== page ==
2. Lord Jesus Christ, Son of the Living God, have mercy upon me. One of the oldest known Christian prayers, and I think one of the most profound.
    3: Hail Mary, full of Grace. Blessed art thou among women, and blessed is the fruit of thy womb, Jesus. Holy Mary, Mother of God, pray for us sinners, now and in the hour of our death.

    Those are the words that come to my lips in time of need, and what I fall back on. The fourth, which I find quite helpful for using as a yardstick of how and what to do is:
    4:
    Lord, make me an instrument of your peace,
    Where there is hatred, let me sow love;
    Where there is injury, pardon;
    Where there is doubt, faith;
    Where there is despair, hope;
    Where there is darkness, light;
    Where there is sadness, joy.

    O Divine Master,
    grant that I may not so much seek to be consoled, as to console;
    to be understood, as to understand;
    to be loved, as to love.
    For it is in giving that we receive.
    It is in pardoning that we are pardoned,
    and it is in dying that we are born to Eternal Life.

    Amen.

    Honest, homewithin, you wanted to know. Can I help it if I tend to be a rather ‘formal’ person???? AND longwinded, lol.

  27. And let’s not forget the wonderful philosophy of Don Miguel Ruiz in his book, “The Four Agreements”:

    1. Be impeccable with your word.
    2. Don’t take anything personally.
    3. Don’t make assumptions.
    4. Always do your best.

  28. Well, it has finally cooled off enough that my brain can work. Here is my list:
    1. Love, but know when to let go.
    2. Act for the greater good.
    3. Live in the present.
    4. Laugh deeply and often.
    5. Keep one’s passions alive.

    I can think of more, but these were the first to surface. Merrill

  29. Shoot. I have never ever been very good about following the rules. I need to sneak one more in here!
    6. Work on forgiveness—-for self and others.

  30. Homewithin said:
    I’m sure each of you have stories behind your philosophies, how you came to them? Anyone care to tell one?

    I guess I’d choose “forgive myself” from my list because that’s the one I’ve struggled with the most. Maybe its leftover Catholic guilt, but I’ve always had a hard time forgiving myself for the mistakes I’ve made. Not that I’ve done anything everybody has. But if you carry guilt around for a lifetime, the weight becomes too much to bear. An Episcopal priest reminded me one of Satan’s aliases is The Accuser—he loves reminding you of all things you’ve done wrong in your life. The best way to combat that is to make amends where I can and remind myself God forgives freely if you ask. The priest also said something that really stuck with me. If God tells us He forgives us, and we still feel unnecessary guilt, we are telling Him we don’t believe Him and we know better. That really helped me release a lot of baggage.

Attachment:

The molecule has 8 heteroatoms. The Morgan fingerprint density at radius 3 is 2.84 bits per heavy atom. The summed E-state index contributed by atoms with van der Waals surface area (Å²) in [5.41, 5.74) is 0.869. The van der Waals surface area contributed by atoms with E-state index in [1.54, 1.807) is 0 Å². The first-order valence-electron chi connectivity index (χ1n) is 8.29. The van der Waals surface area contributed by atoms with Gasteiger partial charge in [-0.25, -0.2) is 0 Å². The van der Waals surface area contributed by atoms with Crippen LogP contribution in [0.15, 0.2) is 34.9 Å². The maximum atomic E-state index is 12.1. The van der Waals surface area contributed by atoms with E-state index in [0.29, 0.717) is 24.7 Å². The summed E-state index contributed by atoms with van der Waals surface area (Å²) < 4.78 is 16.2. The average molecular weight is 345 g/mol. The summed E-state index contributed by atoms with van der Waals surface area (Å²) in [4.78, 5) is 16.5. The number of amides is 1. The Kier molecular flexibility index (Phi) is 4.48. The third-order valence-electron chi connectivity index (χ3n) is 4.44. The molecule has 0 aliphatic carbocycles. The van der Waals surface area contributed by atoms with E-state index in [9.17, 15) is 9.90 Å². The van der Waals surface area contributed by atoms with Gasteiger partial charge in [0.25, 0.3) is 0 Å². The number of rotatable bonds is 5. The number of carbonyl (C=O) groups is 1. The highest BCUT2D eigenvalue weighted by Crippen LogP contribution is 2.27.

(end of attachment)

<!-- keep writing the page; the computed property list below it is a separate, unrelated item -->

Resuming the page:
31. Tim, you remind me of what my Christian ‘milk mother’ told me once, and it has been one of the best pieces of advice I’ve EVER been given. I was wailing and weeping and harping over some misdeed of mine. She said “Have you asked for forgivness?” When I said yes, she said “When you asked Him for forgiveness, that ‘sin’ got sunk into the deepest well in the deepest part of the deepest endless abyss in the Universe. Now, PUT UP YOUR FISHING ROD.”

    It was good advice, just like that of your priest. 🙂

    Love to all.

    • Thanks, Patti! Holy cow, I just read Corrina’s new post. Dovetails rather nicely with this one, I’d say…

      • I am not sure I will have the strength to jump in feet first. I am trying to get us to Canada. Drat it, Corinna did something interesting just as I will be offline (mostly) for 3 weeks!

  32. Hi Corrina, I’m one of those “born-again Christian freaks”. To clarify, I don’t weave Christian jargon into every sentence (I know some do) but I do believe and cling to God with all my being. I just wanted to thank you for your honest and clear posts. I’m learning things about how my own religion impacts those who don’t buy into it. Thanks!
    PS Will tone down the praying for your benefit 🙂